An ex-Nazi troopship renamed the Empire Windrush brought this first wave of Caribbeans in June 1948. The term ‘Windrush generation’ is usually applied to the many African Caribbeans who came to the UK after the Second World War and up to the 1970s. These new arrivals were subjugated to colour bars, housing discrimination and outright […]
The very sonic tone of the music we hear on the streets late at night in Bristol and the UK are very much a result of this. Deep bass lines and heavy grooves became the signature sound to popular music in the UK throughout the last 50 years.
The influence of sound system culture in the UK is a topic that has been largely overlooked and until recently ignored by academics and experts. But now the impact of the Windrush generation on British culture is finally starting to be documented and studied.
Music forms such as Mento and Calypso were popular in the Caribbean in the 19th and 20th centuries. They predate the more popular forms of Reggae, Ska, Rocksteady, Dancehall and a host of other musical forms found in the Caribbean today. Mento and Calypso can be traced back to songs and rhythms sung and played during slavery between the enslaved, to curse their captors.
Sound system culture has its origins in Jamaica. DJs and MCs would find exclusive music on acetate known as dubplates. Rival sound systems would be set up and sound clashes would begin where each DJ and MC would battle over the best and most exclusive sounds.
This sound system culture came with the Jamaicans during their migration to the UK in the 1950s and 60s. This was a key ingredient to the ‘flavour’ or style of the new arrivals. It enabled the people of Jamaica and the wider Caribbean to hold onto their cultural identity. These sound systems were outside the mainstream of British music culture. Racism in Bristol affected the way the new migrants could enjoy their music, so underground clubs known as ‘shebeens’ were created.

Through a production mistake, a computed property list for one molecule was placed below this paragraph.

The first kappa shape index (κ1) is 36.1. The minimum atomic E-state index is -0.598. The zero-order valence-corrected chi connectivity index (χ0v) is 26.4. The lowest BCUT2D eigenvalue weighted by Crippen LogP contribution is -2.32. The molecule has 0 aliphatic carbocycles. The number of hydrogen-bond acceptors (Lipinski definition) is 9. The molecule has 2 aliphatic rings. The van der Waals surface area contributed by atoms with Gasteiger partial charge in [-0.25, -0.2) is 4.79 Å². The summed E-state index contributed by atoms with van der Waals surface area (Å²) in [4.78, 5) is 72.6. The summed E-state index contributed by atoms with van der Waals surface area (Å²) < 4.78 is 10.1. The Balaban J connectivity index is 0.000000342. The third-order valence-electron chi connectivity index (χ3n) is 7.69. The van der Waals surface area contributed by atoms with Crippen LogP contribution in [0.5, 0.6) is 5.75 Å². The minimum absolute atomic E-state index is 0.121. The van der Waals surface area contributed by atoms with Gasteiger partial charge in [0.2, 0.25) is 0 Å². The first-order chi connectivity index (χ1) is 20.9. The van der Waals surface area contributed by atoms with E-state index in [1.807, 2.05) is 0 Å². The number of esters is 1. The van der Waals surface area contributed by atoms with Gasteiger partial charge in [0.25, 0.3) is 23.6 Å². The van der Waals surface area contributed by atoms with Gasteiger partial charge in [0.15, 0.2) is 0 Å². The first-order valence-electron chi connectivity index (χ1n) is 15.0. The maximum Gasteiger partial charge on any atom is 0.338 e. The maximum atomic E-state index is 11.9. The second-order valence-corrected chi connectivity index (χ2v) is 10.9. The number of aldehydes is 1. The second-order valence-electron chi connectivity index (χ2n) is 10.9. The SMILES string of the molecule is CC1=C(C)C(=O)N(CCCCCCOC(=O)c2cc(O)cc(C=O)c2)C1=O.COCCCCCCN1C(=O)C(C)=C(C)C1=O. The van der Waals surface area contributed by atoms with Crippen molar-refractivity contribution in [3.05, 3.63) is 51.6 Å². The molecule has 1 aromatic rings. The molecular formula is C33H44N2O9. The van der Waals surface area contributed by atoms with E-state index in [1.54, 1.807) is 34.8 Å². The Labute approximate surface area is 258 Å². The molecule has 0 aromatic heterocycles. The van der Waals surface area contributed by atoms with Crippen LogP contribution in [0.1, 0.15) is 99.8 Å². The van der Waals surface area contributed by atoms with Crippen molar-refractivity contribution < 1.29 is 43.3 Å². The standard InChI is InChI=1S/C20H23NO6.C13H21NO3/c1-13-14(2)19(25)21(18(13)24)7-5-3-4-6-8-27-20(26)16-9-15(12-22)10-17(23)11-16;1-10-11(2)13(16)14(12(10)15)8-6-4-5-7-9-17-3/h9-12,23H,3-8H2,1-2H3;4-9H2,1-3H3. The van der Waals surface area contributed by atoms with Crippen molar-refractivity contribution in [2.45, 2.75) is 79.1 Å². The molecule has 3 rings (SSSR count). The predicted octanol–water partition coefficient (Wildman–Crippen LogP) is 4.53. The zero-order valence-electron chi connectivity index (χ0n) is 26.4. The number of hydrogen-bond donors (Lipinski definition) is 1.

These nights were held in the basements of key figures in the community. They enabled the sound system culture to flourish. Ajax was one these legendary shebeens in St Pauls. Local reggae legends Black Roots and Talisman had their band rehearsals at these shebeens.
Image: Black Roots performing at the Starlight Club, Gloucester, 1980 © Nubian Records
Dub, Reggae and Ska roots music were key influences on home-grown British music such as punk rock and new wave bands. Ska revival bands such as The Specials and Madness had a massive influence on mainstream British culture during the 1970s.
Bristol Amalgamated DJs, or BAD, started in 1987 and was Bristol’s first Black Caribbean pirate radio station. It was arguably Bristol’s most well-known pirate radio station at the time. As Black music, especially home-grown or from the Caribbean, was rare to hear on mainstream radio stations these pirates helped to foster the reggae and underground sounds and provide Bristol’s residents with something that was missing from the airwaves.
These sounds of course influenced the next generation in Bristol. The Wild Bunch sound system were playing these types of sounds which eventually led to the development of Trip Hop and the signature ‘Bristol Sound’.
Image: The original spray-painted pink Technics record deck used by trip-hop pioneers Massive Attack during the 1980s when they were still part of The Wild Bunch sound system, based in St Paul’s.
The character of the Bristol Sound of the late 1980s and ’90s was very much Caribbean. It went on to heavily influence acts like Massive Attack, Tricky, Fresh Four, Portishead, Smith and Mighty, Monk and Cantella, Krust, Roni Size… that list could go on and on.
Today, Bristol and the whole of the UK enjoy a nightlife populated by music that echoes the sound of its Caribbean forefathers. Genres such as Dubstep, Grime, Garage, Jungle, Drum and Bass and more can all trace their musical heritage and influences back to the very culture and peoples in the 1960s, ’70s and ’80s in areas predominately populated by African Caribbeans and their descendants.